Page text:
Following the vein of my last article I felt it important to delve deeper into the historic female authors of this beloved genre. The world of cinema and television lead the passive dabbler to believe that the world of Sci-Fi is a product of the last hundred years. How did people of so many years before imagine fantastic future based concepts when there was no technology or science to support it? Even more impressively, how were the women of these times, suppressed in everything from economics to education, able to imagine technologies more fantasy and magical than the mainstream science of the day? Would these concepts even be exposed to the masses, let alone the sheltered women of yesteryear? Who would have thought Cyborgs were conceived in 1929 by a lady with a Liberal Arts Degree from 1912? Read on.
Let us start with the oldest example of a Science Fiction Author and then move into the contemporary scene. Starting with a rather famous name, one not known for her Science Fiction but for her royal title, Margaret Lucas Cavendish. She started her literary life well before her rise to the court. Margaret was born in 1623 to a father who was exiled for killing a man in a duel and had to be pardoned by King James before being allowed to come back to England. In 1666, Cavendish published one of the oldest known examples of Science Fiction, A Blazing World. This story told of a woman that was transported to a utopian world where she was crowned the empress of a population of anthropomorphic animals. Eventually she uses her new found power to invade her original world with the help of bird-men and fish-men. The former drop fireballs and the latter traverse the waters in submarines. All of this 206 years before Captain Nemo did his 20,000 Leagues Under the Sea.
Moving to the slightly more contemporary time of Jules Verne, Charlotte Perkins Gilman was born in 1860. Born into poverty because her father abandoned the family, Gilman had less than five years of formal education. Despite her disadvantages, she went on to establish The Forerunner. This literary magazine gave her a voice to talk about a utopian society for women. This led to works like Moving the Mountain in 1911 and Herland in 1915. Passing in 1935, her periodical was prolific enough to make 28 full length books.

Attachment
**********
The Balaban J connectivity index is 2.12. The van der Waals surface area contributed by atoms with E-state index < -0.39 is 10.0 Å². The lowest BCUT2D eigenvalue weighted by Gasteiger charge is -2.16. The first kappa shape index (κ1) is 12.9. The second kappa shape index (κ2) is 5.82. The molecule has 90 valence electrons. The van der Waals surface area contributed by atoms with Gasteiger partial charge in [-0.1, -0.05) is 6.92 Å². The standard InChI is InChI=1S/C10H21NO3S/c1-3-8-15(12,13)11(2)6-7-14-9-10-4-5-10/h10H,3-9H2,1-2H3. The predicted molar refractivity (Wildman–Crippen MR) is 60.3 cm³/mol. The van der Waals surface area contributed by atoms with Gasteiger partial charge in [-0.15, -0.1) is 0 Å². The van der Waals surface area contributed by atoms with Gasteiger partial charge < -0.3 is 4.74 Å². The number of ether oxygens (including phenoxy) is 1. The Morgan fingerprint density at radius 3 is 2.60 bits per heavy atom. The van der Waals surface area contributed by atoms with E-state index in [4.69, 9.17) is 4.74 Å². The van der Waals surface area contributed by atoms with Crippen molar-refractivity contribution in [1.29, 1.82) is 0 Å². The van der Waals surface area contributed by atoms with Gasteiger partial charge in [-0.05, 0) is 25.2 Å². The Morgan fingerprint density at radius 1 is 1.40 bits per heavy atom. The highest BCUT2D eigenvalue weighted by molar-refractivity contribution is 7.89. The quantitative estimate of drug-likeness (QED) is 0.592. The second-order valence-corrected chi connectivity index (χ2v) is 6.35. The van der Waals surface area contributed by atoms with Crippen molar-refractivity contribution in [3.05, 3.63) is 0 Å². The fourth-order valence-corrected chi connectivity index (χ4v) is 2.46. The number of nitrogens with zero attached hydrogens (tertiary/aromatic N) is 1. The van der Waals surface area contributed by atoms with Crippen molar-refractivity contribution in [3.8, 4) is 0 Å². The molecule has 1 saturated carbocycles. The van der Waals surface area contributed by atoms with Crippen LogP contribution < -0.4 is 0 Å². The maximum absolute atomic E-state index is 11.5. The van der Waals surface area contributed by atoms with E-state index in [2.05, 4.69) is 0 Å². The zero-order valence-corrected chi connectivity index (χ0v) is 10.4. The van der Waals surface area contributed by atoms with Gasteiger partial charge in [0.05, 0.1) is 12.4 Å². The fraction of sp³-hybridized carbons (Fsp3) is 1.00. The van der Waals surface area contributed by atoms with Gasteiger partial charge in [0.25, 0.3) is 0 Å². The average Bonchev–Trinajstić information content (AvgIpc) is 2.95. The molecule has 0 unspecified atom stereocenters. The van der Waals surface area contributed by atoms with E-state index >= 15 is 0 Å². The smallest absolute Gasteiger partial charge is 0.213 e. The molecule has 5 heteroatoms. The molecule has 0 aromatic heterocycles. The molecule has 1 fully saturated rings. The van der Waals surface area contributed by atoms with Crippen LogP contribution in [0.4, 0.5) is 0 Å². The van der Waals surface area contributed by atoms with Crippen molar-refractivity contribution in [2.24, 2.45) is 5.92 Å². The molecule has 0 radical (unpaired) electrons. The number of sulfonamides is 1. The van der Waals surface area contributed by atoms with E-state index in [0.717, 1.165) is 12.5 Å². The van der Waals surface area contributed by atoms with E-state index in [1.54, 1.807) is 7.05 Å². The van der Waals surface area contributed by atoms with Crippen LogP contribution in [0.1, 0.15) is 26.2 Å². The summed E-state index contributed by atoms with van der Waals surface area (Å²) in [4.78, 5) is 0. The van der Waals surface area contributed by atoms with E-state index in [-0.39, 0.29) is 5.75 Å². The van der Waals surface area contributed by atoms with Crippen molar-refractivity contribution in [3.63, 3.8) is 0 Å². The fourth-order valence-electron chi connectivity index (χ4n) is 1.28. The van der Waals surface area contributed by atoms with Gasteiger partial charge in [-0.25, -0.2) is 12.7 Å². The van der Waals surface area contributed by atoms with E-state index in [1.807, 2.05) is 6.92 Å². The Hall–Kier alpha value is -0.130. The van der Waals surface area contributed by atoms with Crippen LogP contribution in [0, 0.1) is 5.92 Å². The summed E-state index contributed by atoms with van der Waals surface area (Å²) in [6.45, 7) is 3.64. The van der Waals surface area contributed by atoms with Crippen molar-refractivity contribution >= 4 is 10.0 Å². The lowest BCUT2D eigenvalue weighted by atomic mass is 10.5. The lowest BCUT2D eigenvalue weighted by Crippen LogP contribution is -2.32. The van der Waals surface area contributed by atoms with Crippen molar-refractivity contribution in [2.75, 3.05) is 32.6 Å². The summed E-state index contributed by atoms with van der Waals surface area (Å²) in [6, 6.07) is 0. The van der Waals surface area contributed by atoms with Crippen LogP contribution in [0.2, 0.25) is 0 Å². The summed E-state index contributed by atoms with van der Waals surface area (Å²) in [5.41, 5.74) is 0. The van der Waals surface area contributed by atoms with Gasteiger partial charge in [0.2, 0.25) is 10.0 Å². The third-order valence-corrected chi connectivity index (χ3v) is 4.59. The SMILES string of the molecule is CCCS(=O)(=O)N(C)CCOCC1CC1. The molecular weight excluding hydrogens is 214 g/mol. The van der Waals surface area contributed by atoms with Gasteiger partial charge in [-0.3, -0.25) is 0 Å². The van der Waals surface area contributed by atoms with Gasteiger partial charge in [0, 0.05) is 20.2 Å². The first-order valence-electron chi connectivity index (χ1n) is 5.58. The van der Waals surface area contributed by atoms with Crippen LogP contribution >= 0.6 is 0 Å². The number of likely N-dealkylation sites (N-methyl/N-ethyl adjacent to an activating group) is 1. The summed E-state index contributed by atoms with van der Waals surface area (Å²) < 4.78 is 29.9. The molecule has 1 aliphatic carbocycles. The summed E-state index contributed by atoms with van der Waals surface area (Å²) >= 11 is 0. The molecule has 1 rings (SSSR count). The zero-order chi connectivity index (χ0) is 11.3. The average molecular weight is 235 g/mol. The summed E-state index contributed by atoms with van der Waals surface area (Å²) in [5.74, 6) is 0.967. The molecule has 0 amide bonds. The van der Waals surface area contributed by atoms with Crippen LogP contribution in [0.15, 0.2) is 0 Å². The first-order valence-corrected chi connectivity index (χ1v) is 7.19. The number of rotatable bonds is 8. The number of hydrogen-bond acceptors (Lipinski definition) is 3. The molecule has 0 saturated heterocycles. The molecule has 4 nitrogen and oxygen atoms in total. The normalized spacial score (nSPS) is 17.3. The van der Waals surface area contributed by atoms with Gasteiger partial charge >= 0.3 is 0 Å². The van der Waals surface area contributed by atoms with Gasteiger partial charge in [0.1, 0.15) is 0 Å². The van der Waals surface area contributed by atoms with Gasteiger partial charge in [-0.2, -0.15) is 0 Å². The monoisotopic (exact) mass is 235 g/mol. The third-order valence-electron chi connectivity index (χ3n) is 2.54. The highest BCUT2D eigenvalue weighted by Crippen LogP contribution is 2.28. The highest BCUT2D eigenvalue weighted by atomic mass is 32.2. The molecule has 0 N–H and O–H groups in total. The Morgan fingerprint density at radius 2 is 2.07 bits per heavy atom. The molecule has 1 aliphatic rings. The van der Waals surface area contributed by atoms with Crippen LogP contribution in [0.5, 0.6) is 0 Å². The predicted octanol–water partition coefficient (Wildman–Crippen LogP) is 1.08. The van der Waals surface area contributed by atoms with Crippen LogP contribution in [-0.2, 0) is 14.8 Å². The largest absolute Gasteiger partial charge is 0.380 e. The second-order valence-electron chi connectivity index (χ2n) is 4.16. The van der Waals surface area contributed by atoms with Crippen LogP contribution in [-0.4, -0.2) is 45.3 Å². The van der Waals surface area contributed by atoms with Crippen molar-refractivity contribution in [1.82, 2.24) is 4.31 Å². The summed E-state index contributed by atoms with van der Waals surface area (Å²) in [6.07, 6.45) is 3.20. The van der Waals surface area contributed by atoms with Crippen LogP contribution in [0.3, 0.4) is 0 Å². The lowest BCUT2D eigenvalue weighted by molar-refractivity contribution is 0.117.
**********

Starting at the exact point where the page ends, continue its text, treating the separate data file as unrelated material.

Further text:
The last author we will look at is Clare Winger Harris born in 1891. She was a contemporary of Mrs. Gilman. Mrs. Harris published her first work, The Runaway World, when she submitted to a contest for the Weird Tales publication in 1926. From there, 11 years before Orson Welles did his radio broadcast, Clare wrote The Fate of the Poseidonia for the periodical, Amazing Stories, in 1927. This story was about Martians invading Earth to steal water from the planet. Independence Day flash back anyone? Being a prolific writer, one of her other noted works, The Artificial Man, published in the Science Wonder Quarterly in 1929, looked into the actual concept of cyborg.
In all three cases, like Mary Shelley, all these authors were considered feminist leaders of their day. All worked to further the rights of women and visualized a world of equality both in gender, race, and ethnicity. These in themselves are the vision of many Science Fiction Authors. In that theme I bring these notable authors to light in a more mainstream environment. Let us celebrate the diversity and creative nature that comes from those who grow and expand the genre!